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A1.2 Romanian numbers eleven (11) to one hundred (100)

In lesson A0.8 Romanian numbers you have learned the Romanian numbers from zero to ten.
In this lesson you are going to learn how to count to one hundred in Romanian. It will help you while shopping in Romanian, writing down an Romanian address, or a phone number. Or maybe you would like to become an Romanian accountant :).

In this lesson you will study:

  • the Romanian numbers from 11 to 20
  • the Romanian numbers form 21 to 30
  • the numbers 40, 50, 60, 70,80 ,90 and 100

How to count in Romanian from eleven (11) to twenty (20)

English Romanian
Audio Phonetic































2 Listening
3 Translate

How to count in Romanian from twenty one (21) to thirty (30)

English Romanian
Audio Phonetic

Twenty one

Douăzeci și unu

/do.wə'zeʧʲ ʃi '

Twenty two

Douăzeci și doi

/do.wə'zeʧʲ ʃi doj/

Twenty three

Douăzeci și trei

/do.wə'zeʧʲ ʃi trej/

Twenty four

Douăzeci și patru

/do.wə'zeʧʲ ʃi 'pa.tru/

Twenty five

Douăzeci și cinci

/do.wə'zeʧʲ ʃi ʧinʧʲ/

Twenty six

Douăzeci și șase

/do.wə'zeʧʲ ʃi 'ʃ

Twenty seven

Douăzeci și șapte

/do.wə'zeʧʲ ʃi 'ʃa.pte/

Twenty eight

Douăzeci și opt

/do.wə'zeʧʲ ʃi opt/

Twenty nine

Douăzeci și no

/do.wə'zeʧʲ ʃi 'no.wə/




2 Listening
3 Translate

How to say the Romanian numbers from forty (40) to one hundred (100)

English Romanian
Audio Phonetic



















One hundred

O su

/o 'su.tə/

2 Listening
3 Translate

To reach the Romanian numbers e.g. 43 or 67 you will need to follow the same pattern: 40 and 3, 60 and 7.
If you are not sure how to say it in Romanian just drop us a comment at the bottom of this page. We'll be happy to answer.


Add numbers from 20 to 30

Thank you for this Romanian lesson on numbers. Would it be possible to add the numbers from 20 to 30?

Romanian numbers


I have added the Romanian numbers from 20 to 100 on top of the existing ones from 11 to 20.
You might be interested in the Romanian numbers exercises at the end of the lesson.

Enjoy it!

Short forms

I often hear short forms of numbers above ten, such as "nouășpe lei și patrușcinci de bani" in shops. It's a little confusing, but you need to recognize these forms even if you don't use them yourself.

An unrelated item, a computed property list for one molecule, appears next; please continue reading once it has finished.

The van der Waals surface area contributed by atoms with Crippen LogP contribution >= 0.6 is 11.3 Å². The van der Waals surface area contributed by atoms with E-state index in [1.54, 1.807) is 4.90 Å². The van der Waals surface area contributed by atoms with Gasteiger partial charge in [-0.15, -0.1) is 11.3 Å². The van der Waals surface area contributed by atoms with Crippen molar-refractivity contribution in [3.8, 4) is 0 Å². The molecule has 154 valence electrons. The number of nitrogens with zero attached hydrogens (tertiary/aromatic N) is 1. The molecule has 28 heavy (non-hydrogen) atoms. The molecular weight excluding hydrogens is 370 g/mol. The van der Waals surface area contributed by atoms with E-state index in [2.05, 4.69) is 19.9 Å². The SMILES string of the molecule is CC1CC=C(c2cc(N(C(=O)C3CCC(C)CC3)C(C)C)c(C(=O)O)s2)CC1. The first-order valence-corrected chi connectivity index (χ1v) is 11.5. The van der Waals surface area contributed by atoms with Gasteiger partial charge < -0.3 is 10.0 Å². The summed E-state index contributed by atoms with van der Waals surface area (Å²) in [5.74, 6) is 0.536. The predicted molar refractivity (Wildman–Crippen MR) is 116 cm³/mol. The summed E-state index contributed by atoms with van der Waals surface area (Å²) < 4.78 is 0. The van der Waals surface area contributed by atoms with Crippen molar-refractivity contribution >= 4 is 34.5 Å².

Nitpick (English teacher here): "ninety" keeps the 'e'. When we write the ordinal number "ninth" however, the 'e' disappears. I don't know why; English is weird.

Colloquial Romanian - Street Language


You are right in saying that spoken Romanian, as any other language differs from written Romanian. I'll add the most common colloquial forms of the numbers including pronunciation. While the above forms (e.g. unsprezece) are the correct ones, that are accepted in writing as well as formal situations, the colloquial forms are used by many native speakers this is why I agree with you that it is important to be able to recognize them. However they are not correct from a Romanian vocabulary point of view, you won't find them in a Romanian dictionary(unless it has colloquial forms).

Here is a list:
11 - unșpe
12 - doișpe
13 - treișpe
14 - paișpe
15 - cinșpe
16 - șaișpe
17 - șaptișpe
18 - optișpe
19 - nouășpe
20 - douăzeci (this is the same form as the normal written one)

There are also a few variations of the above colloquial forms, but they are less used.

I'll do my best to add the audio of these colloquial forms asap. I'll try to finish the pronunciation lessons (the one with the combined vowels) first.

Street Language for Numbers in Romanian

When learning or when I went to Romania earlier this year, I used more of the street language for numbers in Romanian, especially 11-19 (unșpe, doișpe ...) because it is shorter and easier to say and pronounce in daily life. Correct me if I'm wrong because I also do this way with 21, 22, 37, 56, 83 ... that I get rid of "și" (meaning "and") and just saying for example douăzeci unu (21), douăzeci doi (22) instead of saying douăzeci și unu (21) and seemed to be fine as well. Though grammatically or in written form, it does look weird because I'm used to writing "și", but in spoken form, not using "și", at least for me, wasn't a problem.

Thank you for sharing your

Thank you for sharing your feedback,
You are right, on the street the colloquial Romanian can be applied. One would pronounce 21 in Romanian as "douășunu" in one word, thus removing the "zeci" from the written form, not the "și". "și", actually just the "ș" must remain. You cannot remove ''ș" completely, you cannot say "douăunu" as this would be translated as "twoone". Eventually native Romanians would understand that what you mean by two and one is actually twenty one, but from a language point of view in the colloquial/street Romanian version you need to add the "ș".

To give you a few other examples
paișpe 14
treișpatru 34
patrușcinci 45
șaișapte 67

The above is just the phonetical transcription as in writting unless you are writing to friends that will forgive you :) , this is not correct and considered to be poor Romanian. In writing unless you are asked to spell it out you can always write it as a number 21.

If you have any other questions just let me know.
Happy to help!


Thanks for all the time you put into this. This reminds me of a lesson I was supposed to give at someone's house. He gave me his address using one of those colloquial forms, and it was over the phone which made it even harder. When I found his apartment in the freezing cold he wasn't even there! Living in Romania has its challenges but I love it! An interesting time to be here right now too.

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